Harry, star of the first Kindergators book, Hands Off, Harry (2011), relates the school day’s dramas to his parents.
And was it ever a doozy of a day. Miracle, who brings an unhealthy snack to school and doesn’t want to share, spends a good portion of the day sneaking bites. But when the radiator melts the Fudgettes, Miracle melts as well, and not for the last time—her lunch isn’t right, she spills her grape juice, she’s not the counting-card leader, Miguel steps on her foot. Throughout, her classmates sweetly though unrealistically go out of their way to try to cheer her up and generally let her get away with her whining ways. Her teacher even awards her the Star of Bravery for the one time she counts to 10 and doesn't melt down. No mention is made of her selfishness or breaking of the rules. No doubt, these students and their teacher are models of classroom harmony, but most classes will fall far short of their example. (Wells’ backmatter does provide a few tips for teachers on "Creating Harmony.") The gators are as visually distinctive as in their first outing, collaged clothing covering lumpy green skin, and Harry has not changed his active ways, doing flips in the classroom.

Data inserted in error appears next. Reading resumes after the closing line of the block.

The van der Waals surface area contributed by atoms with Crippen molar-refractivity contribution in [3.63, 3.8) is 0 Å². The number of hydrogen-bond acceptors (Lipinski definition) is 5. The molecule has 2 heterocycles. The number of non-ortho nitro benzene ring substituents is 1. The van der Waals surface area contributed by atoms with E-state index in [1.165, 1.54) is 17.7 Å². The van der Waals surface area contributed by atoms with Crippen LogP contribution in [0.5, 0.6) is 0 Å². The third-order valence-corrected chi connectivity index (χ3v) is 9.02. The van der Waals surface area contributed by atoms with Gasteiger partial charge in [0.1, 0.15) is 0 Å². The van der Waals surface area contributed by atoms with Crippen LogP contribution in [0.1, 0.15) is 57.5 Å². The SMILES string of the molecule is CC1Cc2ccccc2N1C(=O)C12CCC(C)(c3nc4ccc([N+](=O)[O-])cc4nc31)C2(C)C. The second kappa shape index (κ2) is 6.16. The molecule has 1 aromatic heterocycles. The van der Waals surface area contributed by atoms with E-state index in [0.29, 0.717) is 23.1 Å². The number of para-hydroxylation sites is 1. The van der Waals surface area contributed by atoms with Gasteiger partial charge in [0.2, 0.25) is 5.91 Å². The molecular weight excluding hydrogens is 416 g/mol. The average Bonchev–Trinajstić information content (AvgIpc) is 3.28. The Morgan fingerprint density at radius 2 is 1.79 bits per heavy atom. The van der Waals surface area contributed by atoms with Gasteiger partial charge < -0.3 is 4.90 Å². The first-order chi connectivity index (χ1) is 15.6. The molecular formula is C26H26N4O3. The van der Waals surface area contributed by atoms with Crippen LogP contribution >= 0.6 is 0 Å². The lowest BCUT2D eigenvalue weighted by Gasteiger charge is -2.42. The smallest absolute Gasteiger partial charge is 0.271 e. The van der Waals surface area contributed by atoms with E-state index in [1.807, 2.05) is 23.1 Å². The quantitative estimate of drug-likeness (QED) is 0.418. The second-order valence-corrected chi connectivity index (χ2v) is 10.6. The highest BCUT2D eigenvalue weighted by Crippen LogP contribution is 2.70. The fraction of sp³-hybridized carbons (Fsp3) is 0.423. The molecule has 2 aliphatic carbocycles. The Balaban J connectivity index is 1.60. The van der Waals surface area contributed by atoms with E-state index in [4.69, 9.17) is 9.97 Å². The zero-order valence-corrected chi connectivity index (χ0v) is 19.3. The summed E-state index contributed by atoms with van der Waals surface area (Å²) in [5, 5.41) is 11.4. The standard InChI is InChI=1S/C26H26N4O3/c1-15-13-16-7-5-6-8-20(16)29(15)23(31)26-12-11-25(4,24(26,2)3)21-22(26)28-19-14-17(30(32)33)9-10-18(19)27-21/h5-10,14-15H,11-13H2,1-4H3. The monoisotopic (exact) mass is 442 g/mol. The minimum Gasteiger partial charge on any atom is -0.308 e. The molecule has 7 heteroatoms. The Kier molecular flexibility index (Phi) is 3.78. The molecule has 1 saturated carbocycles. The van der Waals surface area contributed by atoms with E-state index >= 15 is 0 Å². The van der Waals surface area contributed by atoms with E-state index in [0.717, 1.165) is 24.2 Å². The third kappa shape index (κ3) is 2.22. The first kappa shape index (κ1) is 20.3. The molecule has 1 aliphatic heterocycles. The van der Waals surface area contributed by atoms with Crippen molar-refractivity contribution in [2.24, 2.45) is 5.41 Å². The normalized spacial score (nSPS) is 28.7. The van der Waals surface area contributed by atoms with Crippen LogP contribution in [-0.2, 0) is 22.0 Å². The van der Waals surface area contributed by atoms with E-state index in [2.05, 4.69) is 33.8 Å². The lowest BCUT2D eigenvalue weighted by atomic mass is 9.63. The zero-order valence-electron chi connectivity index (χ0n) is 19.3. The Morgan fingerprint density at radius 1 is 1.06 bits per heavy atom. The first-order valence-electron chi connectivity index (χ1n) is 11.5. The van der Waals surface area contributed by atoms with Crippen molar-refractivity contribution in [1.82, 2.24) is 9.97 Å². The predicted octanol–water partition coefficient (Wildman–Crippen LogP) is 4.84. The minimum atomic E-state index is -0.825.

While more didactic, William Mulcahy and Darren McKee’s Zach Gets Frustrated (2012) teaches children to deal with their frustrations rather than depend on others to solve difficulties for them. (Picture book. 3-6)